And he'd only uttered one sentence to provoke that reaction.
"Are you interested in joining the army?"
That was when the dormant volcano erupted.
They'd met in the vast winding garden of the university; the boy heading home with notes piled high in his arms – various notes on rocketry and machinery, the significance of which was known to him alone. The man had been lying in wait for him at the next corner, deliberately knocking down the pile as he passed by, if only to stall time for a proper introduction.
His name is Edward Elric, the intelligence officer had supplied after saluting, a wry smile gracing his lips as he studied the scowling photo on his file. The kid's been utterly famous around the university, challenging professors and squashing their theories right before their faces. That was why the old farts seldom liked it when he visited.
Rocketry seems to be his specialty.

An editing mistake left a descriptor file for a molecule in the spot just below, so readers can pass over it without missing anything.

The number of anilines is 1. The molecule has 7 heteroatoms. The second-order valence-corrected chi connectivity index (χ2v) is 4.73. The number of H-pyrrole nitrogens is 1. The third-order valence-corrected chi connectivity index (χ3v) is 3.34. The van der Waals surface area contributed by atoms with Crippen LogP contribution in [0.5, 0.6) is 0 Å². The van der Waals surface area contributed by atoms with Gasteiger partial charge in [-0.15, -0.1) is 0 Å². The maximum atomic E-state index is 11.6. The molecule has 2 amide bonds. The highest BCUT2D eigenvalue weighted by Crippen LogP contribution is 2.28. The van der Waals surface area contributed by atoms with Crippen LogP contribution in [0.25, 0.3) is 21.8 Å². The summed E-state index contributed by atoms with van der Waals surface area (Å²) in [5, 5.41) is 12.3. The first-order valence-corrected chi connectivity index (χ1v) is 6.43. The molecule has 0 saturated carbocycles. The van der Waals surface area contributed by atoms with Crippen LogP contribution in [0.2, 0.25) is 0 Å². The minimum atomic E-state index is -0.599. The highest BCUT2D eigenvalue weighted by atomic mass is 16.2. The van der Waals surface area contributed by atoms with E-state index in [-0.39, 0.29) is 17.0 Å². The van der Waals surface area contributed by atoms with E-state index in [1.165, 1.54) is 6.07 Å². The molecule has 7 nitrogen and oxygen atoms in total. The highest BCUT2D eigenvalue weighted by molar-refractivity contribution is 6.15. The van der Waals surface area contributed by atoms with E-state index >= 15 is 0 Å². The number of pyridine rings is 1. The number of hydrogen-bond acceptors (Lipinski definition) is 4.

Rocketry. He had rubbed his chin in thought. That sounds utilizable.
He had to hide a knowing smirk as a large string of cuss words radiated behind him, the boy bending down to gather his scattered papers. That was one hell of a fiery temper that the kid had, the officer had told him ruefully. Somehow, he was amused to find that it was true.
It took a while for Elric to finish collecting his papers. It took another while for him to turn around in order to snark at the culprit.
And when he finally did, Elric had promptly dropped the pile in astonishment.